Dropbox – A Dissertation’s Best Friend

For the past few months I’ve been greatly enjoying the ability to sync files between my PC laptop, Mac laptop, iPhone and the web and can’t say enough about how excellent Dropbox is.

Dropbox installs on your computer and appears like a folder. You work with it like you would any folder. You can drag and drop files into it, save files directly to that folder, etc. However, when you put files into your Dropbox folder, those files are automatically synced to your secure and private Dropbox account where they are stored offline (and even versioned).

I’ve been using it to backup important documents and also store files I’m actively working on, such as my PhD dissertation – something I want to ensure gets automatically backed up with every change.

I’ve also noticed that I stopped putting files on thumb drives when going between my work, school and home computers. I just store the files I’m actively working on in my Dropbox folder; I load them and work with them from that location. When I save the file, the changes are automatically made available to me on any computer that I’ve installed Dropbox on. So I can start a document at school and then pick up where I left off at home, or vice versa.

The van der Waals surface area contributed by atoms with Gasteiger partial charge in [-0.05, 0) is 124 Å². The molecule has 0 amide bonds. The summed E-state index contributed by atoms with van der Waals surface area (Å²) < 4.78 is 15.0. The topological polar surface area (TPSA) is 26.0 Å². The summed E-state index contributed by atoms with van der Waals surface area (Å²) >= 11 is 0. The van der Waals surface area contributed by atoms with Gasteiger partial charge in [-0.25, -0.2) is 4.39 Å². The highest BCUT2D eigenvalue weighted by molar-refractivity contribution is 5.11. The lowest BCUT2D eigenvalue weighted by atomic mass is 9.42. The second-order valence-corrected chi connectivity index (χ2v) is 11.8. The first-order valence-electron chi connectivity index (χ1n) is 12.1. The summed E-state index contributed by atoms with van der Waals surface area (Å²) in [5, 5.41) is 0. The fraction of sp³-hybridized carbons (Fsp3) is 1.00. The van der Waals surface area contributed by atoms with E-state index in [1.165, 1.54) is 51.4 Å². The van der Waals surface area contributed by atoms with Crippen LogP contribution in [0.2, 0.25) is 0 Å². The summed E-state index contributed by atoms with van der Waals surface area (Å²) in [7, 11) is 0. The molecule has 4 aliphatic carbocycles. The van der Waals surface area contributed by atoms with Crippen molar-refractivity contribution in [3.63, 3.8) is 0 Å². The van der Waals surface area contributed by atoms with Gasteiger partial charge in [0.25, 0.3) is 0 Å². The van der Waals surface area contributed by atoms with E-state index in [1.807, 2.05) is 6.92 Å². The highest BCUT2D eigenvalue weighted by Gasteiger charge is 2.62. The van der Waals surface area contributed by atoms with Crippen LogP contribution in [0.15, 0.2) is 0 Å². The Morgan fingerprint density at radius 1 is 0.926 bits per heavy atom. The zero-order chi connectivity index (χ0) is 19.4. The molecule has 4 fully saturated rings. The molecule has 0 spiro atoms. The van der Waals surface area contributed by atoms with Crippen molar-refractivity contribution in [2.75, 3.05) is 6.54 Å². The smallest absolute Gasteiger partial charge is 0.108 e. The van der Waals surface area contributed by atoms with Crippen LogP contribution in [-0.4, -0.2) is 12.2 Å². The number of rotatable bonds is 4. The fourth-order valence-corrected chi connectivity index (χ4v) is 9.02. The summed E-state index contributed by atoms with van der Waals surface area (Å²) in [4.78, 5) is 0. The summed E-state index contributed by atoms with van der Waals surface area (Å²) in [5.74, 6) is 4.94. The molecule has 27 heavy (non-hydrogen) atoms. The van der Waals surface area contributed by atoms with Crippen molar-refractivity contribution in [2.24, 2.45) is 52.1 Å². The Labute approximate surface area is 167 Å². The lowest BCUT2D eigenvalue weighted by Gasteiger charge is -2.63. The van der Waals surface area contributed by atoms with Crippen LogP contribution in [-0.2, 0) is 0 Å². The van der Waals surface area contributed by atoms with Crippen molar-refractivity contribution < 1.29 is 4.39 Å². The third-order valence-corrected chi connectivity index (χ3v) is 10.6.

It even came in handy once when I needed to show a PowerPoint presentation to a colleague. I didn’t have a copy with me but remembered that it was in my Dropbox folder. So I used the Dropbox iPhone app to load the presentation so I could show it.

Dropbox also allows you to share folders. I’ve started using Dropbox to exchange files with my ecology and informatics colleagues. What’s great about this option is that once someone shares a folder with you (and you accept their invitation), the shared folder appears in your computer’s Dropbox folder and the files any authorized user puts into that folder are automatically synced.

So if I want to share a file with my colleagues, I just save it to one of my shared folders and the file syncs to the web and then automatically syncs with each colleague’s’ computer when they are on the internet. Dropbox even displays a pop-up a message letting me know that new files were added or updated to my shared folders.

Dropbox will give you a 2GB account for free; no strings attached and no credit card required.

Once you sign up, you can invite your friends and colleagues to join and earn 250 MB of free bonus space for each person that signs up. You can do this to get a maximum of 8GB of free space (something that I’m obviously trying to do by posting about it).

But really, everyone I know who’s installed Dropbox has loved its ease of use and functionality. So I encourage you to try it and if you click one of the links here you can help me earn more free space 😉